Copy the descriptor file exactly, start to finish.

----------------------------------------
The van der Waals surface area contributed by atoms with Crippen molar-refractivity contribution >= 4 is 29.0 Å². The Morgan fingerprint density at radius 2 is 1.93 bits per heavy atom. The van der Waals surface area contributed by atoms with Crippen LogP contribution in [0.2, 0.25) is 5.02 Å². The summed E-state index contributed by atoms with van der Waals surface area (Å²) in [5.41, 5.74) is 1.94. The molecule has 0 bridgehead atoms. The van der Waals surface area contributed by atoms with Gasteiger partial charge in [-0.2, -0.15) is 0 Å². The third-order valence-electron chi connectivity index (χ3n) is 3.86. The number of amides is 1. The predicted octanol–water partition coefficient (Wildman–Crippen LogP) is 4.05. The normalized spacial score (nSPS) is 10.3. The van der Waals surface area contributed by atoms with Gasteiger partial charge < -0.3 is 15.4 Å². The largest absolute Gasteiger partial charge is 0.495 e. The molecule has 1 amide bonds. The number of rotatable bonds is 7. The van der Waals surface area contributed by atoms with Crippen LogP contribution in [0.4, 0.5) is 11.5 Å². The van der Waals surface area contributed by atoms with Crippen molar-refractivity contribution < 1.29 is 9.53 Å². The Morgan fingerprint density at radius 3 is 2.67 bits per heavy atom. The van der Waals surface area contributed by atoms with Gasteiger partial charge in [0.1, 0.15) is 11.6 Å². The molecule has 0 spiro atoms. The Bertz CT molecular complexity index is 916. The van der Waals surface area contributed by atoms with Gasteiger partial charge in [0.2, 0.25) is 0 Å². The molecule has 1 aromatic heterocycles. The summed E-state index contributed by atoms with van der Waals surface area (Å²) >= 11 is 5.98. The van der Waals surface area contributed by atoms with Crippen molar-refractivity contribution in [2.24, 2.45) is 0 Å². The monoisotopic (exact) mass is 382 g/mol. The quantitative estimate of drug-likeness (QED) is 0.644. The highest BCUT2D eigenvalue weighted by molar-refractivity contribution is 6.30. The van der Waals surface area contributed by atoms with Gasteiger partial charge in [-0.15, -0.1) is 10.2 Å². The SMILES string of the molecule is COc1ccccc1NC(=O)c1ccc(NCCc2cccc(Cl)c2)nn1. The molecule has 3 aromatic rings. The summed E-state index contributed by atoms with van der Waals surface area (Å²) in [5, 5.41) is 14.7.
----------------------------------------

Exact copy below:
The van der Waals surface area contributed by atoms with Crippen molar-refractivity contribution >= 4 is 29.0 Å². The Morgan fingerprint density at radius 2 is 1.93 bits per heavy atom. The van der Waals surface area contributed by atoms with Crippen LogP contribution in [0.2, 0.25) is 5.02 Å². The summed E-state index contributed by atoms with van der Waals surface area (Å²) in [5.41, 5.74) is 1.94. The molecule has 0 bridgehead atoms. The van der Waals surface area contributed by atoms with Gasteiger partial charge in [-0.2, -0.15) is 0 Å². The third-order valence-electron chi connectivity index (χ3n) is 3.86. The number of amides is 1. The predicted octanol–water partition coefficient (Wildman–Crippen LogP) is 4.05. The normalized spacial score (nSPS) is 10.3. The van der Waals surface area contributed by atoms with Gasteiger partial charge < -0.3 is 15.4 Å². The largest absolute Gasteiger partial charge is 0.495 e. The molecule has 1 amide bonds. The number of rotatable bonds is 7. The van der Waals surface area contributed by atoms with Crippen LogP contribution in [0.4, 0.5) is 11.5 Å². The van der Waals surface area contributed by atoms with Crippen molar-refractivity contribution < 1.29 is 9.53 Å². The Morgan fingerprint density at radius 3 is 2.67 bits per heavy atom. The van der Waals surface area contributed by atoms with Gasteiger partial charge in [0.1, 0.15) is 11.6 Å². The molecule has 0 spiro atoms. The Bertz CT molecular complexity index is 916. The van der Waals surface area contributed by atoms with Gasteiger partial charge in [0.2, 0.25) is 0 Å². The molecule has 1 aromatic heterocycles. The summed E-state index contributed by atoms with van der Waals surface area (Å²) >= 11 is 5.98. The van der Waals surface area contributed by atoms with Crippen molar-refractivity contribution in [2.24, 2.45) is 0 Å². The monoisotopic (exact) mass is 382 g/mol. The quantitative estimate of drug-likeness (QED) is 0.644. The highest BCUT2D eigenvalue weighted by molar-refractivity contribution is 6.30. The van der Waals surface area contributed by atoms with Gasteiger partial charge in [-0.15, -0.1) is 10.2 Å². The SMILES string of the molecule is COc1ccccc1NC(=O)c1ccc(NCCc2cccc(Cl)c2)nn1. The molecule has 3 aromatic rings. The summed E-state index contributed by atoms with van der Waals surface area (Å²) in [5, 5.41) is 14.7.